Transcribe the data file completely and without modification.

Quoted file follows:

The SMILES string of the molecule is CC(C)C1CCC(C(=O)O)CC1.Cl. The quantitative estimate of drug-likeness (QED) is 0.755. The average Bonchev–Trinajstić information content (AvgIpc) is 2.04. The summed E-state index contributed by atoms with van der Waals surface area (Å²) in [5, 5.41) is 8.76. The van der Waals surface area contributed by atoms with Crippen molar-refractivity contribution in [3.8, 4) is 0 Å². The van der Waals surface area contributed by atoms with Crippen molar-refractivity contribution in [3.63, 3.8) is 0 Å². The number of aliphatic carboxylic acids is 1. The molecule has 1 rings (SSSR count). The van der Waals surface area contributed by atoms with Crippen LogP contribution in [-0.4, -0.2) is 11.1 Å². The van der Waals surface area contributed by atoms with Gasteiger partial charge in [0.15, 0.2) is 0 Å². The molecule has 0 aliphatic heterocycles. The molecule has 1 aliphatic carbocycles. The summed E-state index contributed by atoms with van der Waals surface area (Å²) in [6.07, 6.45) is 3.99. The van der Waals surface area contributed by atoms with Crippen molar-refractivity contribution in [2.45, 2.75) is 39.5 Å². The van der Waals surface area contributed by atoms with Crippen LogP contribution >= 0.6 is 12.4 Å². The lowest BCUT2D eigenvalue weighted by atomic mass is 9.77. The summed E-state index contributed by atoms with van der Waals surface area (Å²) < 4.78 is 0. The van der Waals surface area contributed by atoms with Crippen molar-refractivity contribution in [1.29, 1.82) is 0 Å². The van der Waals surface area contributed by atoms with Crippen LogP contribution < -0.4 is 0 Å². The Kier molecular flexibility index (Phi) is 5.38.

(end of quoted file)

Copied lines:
The SMILES string of the molecule is CC(C)C1CCC(C(=O)O)CC1.Cl. The quantitative estimate of drug-likeness (QED) is 0.755. The average Bonchev–Trinajstić information content (AvgIpc) is 2.04. The summed E-state index contributed by atoms with van der Waals surface area (Å²) in [5, 5.41) is 8.76. The van der Waals surface area contributed by atoms with Crippen molar-refractivity contribution in [3.8, 4) is 0 Å². The van der Waals surface area contributed by atoms with Crippen molar-refractivity contribution in [3.63, 3.8) is 0 Å². The number of aliphatic carboxylic acids is 1. The molecule has 1 rings (SSSR count). The van der Waals surface area contributed by atoms with Crippen LogP contribution in [-0.4, -0.2) is 11.1 Å². The van der Waals surface area contributed by atoms with Gasteiger partial charge in [0.15, 0.2) is 0 Å². The molecule has 0 aliphatic heterocycles. The molecule has 1 aliphatic carbocycles. The summed E-state index contributed by atoms with van der Waals surface area (Å²) in [6.07, 6.45) is 3.99. The van der Waals surface area contributed by atoms with Crippen molar-refractivity contribution in [2.45, 2.75) is 39.5 Å². The van der Waals surface area contributed by atoms with Crippen LogP contribution >= 0.6 is 12.4 Å². The lowest BCUT2D eigenvalue weighted by atomic mass is 9.77. The summed E-state index contributed by atoms with van der Waals surface area (Å²) < 4.78 is 0. The van der Waals surface area contributed by atoms with Crippen molar-refractivity contribution in [1.29, 1.82) is 0 Å². The van der Waals surface area contributed by atoms with Crippen LogP contribution < -0.4 is 0 Å². The Kier molecular flexibility index (Phi) is 5.38.